Thirteen-year-old Benje Choucroun, from Marin Country Day School (CA), attended the May 30 White House press briefing and was called upon to ask Press Secretary Sarah Huckabee Sanders a question. The reporter for TIME for Kids magazine asked what President Trump planned to do about school shootings. He was on assignment during the White House Sports and Fitness Day.

Benje’s question was:

“My school, we recently had a lockdown drill. One thing that affects mine and other students’ mental health is to worry about the fact that we or our friends could get shot at school. Can you tell me what the administration has done and will do to prevent these senseless tragedies?”

I watched the press briefing and the kid came off better than that quote might represent. He was clear in his delivery and came across quite articulate.

Sanders, however, surprised me a bit with her reaction. I don’t know that I’ve seen her choke up at the podium but she did when she began to answer Benje’s question. Sarah, the first working mom to be an American president’s press secretary, must have been thinking about her own three young children when she began to speak. Her voice quivered and then she regained her composure. This was her answer:

“I think that as a kid and certainly as a parent, there is nothing that could be more terrifying for a kid to go to school and not feel safe. So I’m sorry that you feel that way. This administration takes it seriously and the School Safety Commission that the president convened is meeting this week. Again an official meeting to discuss the best ways forward and how we can do every single thing within our power to protect kids in our schools and to make them feel safe and make their parents feel good about dropping them off,” Sanders said.

Benje was pleased with her answer. He said afterward that it was better for the question to come for a school child than an adult spectator. It is interesting in that brief interview that Benje says it is important for journalists to put aside any preconceived notions. No doubt that innocence will wear off by the time he graduates from college.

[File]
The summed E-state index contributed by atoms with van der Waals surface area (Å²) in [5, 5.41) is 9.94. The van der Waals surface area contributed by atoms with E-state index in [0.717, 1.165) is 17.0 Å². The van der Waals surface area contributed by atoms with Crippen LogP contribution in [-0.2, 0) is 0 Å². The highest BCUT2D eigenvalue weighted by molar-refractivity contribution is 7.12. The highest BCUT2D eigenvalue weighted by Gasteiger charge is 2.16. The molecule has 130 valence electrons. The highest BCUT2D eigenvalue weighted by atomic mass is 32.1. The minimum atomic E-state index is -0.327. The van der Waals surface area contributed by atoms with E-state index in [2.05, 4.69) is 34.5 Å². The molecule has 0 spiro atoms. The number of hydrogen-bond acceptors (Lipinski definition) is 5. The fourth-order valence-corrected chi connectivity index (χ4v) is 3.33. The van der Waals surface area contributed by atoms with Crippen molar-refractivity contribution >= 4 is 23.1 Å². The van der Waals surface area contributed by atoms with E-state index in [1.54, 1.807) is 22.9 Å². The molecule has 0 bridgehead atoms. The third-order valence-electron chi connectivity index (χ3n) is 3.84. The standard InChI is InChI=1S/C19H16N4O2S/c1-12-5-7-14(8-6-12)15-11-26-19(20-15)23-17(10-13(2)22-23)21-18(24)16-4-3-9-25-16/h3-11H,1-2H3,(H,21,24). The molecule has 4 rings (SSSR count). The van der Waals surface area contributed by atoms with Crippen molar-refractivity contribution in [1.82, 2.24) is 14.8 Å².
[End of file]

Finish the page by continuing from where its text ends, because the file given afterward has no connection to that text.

Naturally, the press lapped up the fact that a child was asking about school shootings and took the opportunity to editorialize that “nothing” has been done.

I guess Jon Karl at ABC missed President Trump unveiling his proposals back in March and some individual state governors have put into law measures to counter school shootings.  The budding journalist may have had the recent school shooting at Santa Fe High School outside of Houston on his mind, as he referenced it in an interview with People Magazine.

The teenager said he “was surprised that she got emotional,” but that he wouldn’t have changed it because “it made me feel like I was drawing attention to the issue.”

“I’m glad I did it because school shootings, as we saw in Santa Fe, are something that needs to be stopped,” Choucroun said. “And I’m happy that I raised awareness to the issue.”

Note to Jon Karl: Governor Greg Abbott in Texas is also actively working on finding solutions in preventing school shootings and was set to announce his plans just before the Santa Fe school tragedy happened. He announced a 40 point plan this week.